Leaving the building, after securing the doors and the little pass-through window, he’d start his rounds. Making his way through those still standing about, he’d tack up on the boards mounted next to his door, if there were any in the mail, public notices required by the government. Gaetano then would go around that piazza first. He walked around to the homes facing the piazza, bantering words, and distributing mail. He’d promise to return, to read or write for those incapable of doing so. He was in his element…
Chapter Eleven (pp. 183-186)
“.. As sacristan he would assist the aging priest don Ciccio, a friend he’d known and loved all his life. The priest came to the church of San Sebastiano a young man and stayed throughout the career in the Church. He and Gaetano’s father Placido, both entered the comune about the same time. Don Ciccio had been entrusted with much of Gaetano’s early education. Being a true Catholic, his assisting don Ciccio at the altar lasted over nineteen years.
At the same time, as though he hadn’t enough to do, he speculated in buying and selling wine. Vittoria, his long suffering wife, however, swore he drank more than his customers bought. She was fond of complaining, only half joking, that he lived between God and the devil- as the nearest cantina. Which would have been his sister Serafina’s tavern located in the street directly behind San Sebastiano’s Church.
The end result of some liberal wine tasting one day found him slightly off-center when serving at Vespers. After the usual prayers and responses to the Holy Sacrament – at the point where he must join don Ciccio at the altar and put the cope on the priest’s shoulders – he left! He went out the door instead. He left the priest standing there with the back to the small congregation with his hands raised waiting to receive the garment. The confused priest, looking around, called “Gaetano- GAETANO!” Gaetano was not there. Picking up the cope, don Ciccio put it on his shoulders and hurriedly finished the ceremony. He fairly flew out of the church across the square to Gaetano’s home. Indignation filled the priest with a need to reproach Gaetano and demand a reason for his disrespectful behavior. Gaetano was not at home- nowhere to be seen. The long suffering Vittoria suspected it was the wine. However, she didn’t feel it was incumbent upon her to make excuses for her husband. Don Ciccio knew him as well as she did, almost- certainly much longer.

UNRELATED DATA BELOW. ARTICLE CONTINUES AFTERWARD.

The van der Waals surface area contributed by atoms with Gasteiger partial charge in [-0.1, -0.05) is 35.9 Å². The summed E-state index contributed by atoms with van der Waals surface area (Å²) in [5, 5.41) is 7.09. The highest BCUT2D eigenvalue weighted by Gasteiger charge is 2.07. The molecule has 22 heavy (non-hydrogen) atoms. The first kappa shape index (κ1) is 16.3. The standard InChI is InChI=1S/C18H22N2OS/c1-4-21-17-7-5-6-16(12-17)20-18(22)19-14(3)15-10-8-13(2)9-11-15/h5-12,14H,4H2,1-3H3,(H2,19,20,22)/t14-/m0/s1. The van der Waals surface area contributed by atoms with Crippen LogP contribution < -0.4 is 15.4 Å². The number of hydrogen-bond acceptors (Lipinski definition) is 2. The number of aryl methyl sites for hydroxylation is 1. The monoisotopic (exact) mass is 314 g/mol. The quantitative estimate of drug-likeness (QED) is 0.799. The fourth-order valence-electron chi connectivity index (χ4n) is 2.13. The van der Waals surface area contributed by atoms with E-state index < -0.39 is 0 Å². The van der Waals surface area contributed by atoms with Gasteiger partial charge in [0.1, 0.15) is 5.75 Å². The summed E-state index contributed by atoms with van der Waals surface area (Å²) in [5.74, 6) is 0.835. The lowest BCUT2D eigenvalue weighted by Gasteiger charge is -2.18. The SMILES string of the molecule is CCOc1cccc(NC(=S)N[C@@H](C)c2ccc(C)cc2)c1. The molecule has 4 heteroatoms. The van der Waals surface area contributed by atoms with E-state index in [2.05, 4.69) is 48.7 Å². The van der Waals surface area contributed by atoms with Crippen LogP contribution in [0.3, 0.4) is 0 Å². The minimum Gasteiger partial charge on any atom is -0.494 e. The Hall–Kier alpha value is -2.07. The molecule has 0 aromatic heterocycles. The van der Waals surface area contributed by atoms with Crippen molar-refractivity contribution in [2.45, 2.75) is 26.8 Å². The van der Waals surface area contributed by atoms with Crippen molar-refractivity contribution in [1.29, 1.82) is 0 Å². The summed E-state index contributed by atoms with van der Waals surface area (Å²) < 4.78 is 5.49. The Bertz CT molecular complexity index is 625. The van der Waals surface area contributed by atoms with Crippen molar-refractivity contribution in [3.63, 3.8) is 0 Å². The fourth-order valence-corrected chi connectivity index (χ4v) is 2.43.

She walked with the priest back across the Piazza del Carmine to the church to look for Gaetano. Thinking, perhaps, he went to sleep in the Chapel of Our Lady of Carmine. The priests kept a large bench there for the comfort of wandering pilgrims as well as the parishioners. Here one could sit and meditate in the solitude and quiet. If so inclined, and unobserved by the priests, you could lie down under the protective gaze of Our Lady and sleep. But Our Lady hadn’t seen him either. They continued their search throughout the building. Vittoria and the old priest couldn’t find him, but not for lack of trying. The building wasn’t big enough to miss him if he was there.
Vittoria sent her son Alfonso- with the added warning by the priest to the boy- “Don’t come home without him!”, to see if he was in one of the cantinas. But no one had seen the postman. The boy was out until nearly midnight asking everyone he met, “Have you seen Gaetano, il Portalettera?” No one had seen him. Gaetano was nowhere to be found. The exhausted Alfonso returned filled with uneasiness and said to his mother, “I can’t find my father, no one has seen him.” Don Ciccio, who hadn’t waited for the boy to return, was convinced the earth had opened up and Satan snatched the scoundrel! “It would serve him right and teach him a much needed lesson,“ he whispered crossing himself. He was frustrated at not being able to vent his anger on the crown of the miscreant’s head- the elusive Gaetano.
With a sinking heart the poor woman didn’t know what to do. Her mind was imaging all sort of sinister happenings. Could he have had a distant mail delivery? No, he would have told her beforehand. She didn’t know what to think, this was unlike the usually constant Gaetano.
She resigned herself and her fears to prayer.
Weary and apprehensive, finally retiring lying on her bed unable to sleep. “Vittoria hears a snort and a snore- she’s startled. Searching the room for the source of the sounds, she came to find that Gaetano had fallen asleep in the coffin. Coffin? What coffin? Let’s back up a bit…”